Forfeit the loyalty of millions? Irrelevant? King is right on target. Since 1963 the United Methodist Church in America alone has lost at least 2 million members. Many millions more have left all the other denominations of the Christian church. Of course, what's left of the church will claim that only by becoming more conservative (and anti-gay) will they "recapture the sacrificial spirit," denying the evidence of membership loss around them.

Some have been dismissed from their churches, have lost the support of their bishops and fellow ministers. But they have acted in the faith that right defeated is stronger than evil triumphant. Their witness has been the spiritual salt that has preserved the true meaning of the Gospel in these troubled times. They have carved a tunnel of hope through the dark mountain of disappointment.

Though King referred to church officials above, our anonymous author contrasts this statement to the spineless gay leaders who don't mind a president who tramples on their rights as long as he's a Democrat. Many of these leaders are telling other gays to leave Obama alone because addressing gay rights will only get in the way. King has a reply to that too:

Injustice anywhere is a threat to justice everywhere. We are caught in an inescapable network of mutuality, tied in a single garment of destiny. Whatever affects one directly, affects all indirectly.

My friends, I must say to you that we have not made a single gain in Civil rights without determined legal and nonviolent pressure. Lamentably, it is an historical fact that privileged groups seldom give up their privileges voluntarily . . . we know through painful experience that freedom is never voluntarily given by the oppressor; it must be demanded by the oppressed . . . there is a type of constructive, nonviolent tension which is necessary for growth.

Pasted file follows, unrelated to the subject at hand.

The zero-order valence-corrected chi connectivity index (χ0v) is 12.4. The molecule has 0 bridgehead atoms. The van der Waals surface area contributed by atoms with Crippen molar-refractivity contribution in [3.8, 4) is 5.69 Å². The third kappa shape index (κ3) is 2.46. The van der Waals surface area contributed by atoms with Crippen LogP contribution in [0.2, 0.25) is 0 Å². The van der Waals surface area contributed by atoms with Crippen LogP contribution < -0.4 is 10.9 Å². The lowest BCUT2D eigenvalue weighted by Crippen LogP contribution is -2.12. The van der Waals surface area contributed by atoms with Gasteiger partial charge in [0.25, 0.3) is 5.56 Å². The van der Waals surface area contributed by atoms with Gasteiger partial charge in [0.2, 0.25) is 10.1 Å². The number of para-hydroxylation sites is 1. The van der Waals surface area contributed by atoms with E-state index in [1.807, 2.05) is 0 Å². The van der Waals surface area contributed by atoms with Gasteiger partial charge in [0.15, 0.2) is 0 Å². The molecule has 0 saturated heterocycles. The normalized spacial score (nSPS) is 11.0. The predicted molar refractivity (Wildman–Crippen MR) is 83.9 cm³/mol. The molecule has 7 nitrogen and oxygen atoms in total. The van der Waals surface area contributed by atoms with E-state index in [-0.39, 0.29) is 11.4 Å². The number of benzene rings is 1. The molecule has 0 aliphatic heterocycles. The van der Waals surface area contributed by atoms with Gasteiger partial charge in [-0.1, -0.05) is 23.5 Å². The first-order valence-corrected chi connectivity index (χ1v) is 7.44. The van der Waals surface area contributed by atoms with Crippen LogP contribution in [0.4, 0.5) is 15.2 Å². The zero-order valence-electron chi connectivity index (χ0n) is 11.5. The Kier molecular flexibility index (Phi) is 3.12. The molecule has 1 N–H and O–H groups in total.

In the past gays have been told to wait. Don't jeopardize the chances of a Democratic Congress or President. You'll just be a target. Now we're being told don't jeopardize the economic recovery. Even gay leaders are saying this. But this is a moral crusade that should be independent of the parties and their timetables. King couldn't count on Kennedy to do the right thing. We may not be able to count on Obama.

Frankly, I have yet to engage in a direct action campaign that was "well-timed" in the view of those who have not suffered unduly from the disease of [discrimination]. For years now I have heard the word "Wait!" It rings in the ear of every [gay] with piercing familiarity. This "Wait" has almost always meant "Never." We must come to see, with one of our distinguished jurists, that "justice too long delayed is justice denied.

How can we counsel patience when gays are taunted, bullied, and murdered? When gays are the subject of dehumanizing sermons and sent for treatment that does great harm and no good? When gays can't hold hands in public, are fearful of losing apartment and job -- especially jobs in the military or working with children? Why wait when positive representations of gays are challenged or banned? When kids are disowned by parents? When spouses are denied visitation at hospital and funeral? Why should we be told that what little we have is enough? And why does it matter that we haven't suffered as much as Blacks?

Gay rights are civil rights!

Happy New Year!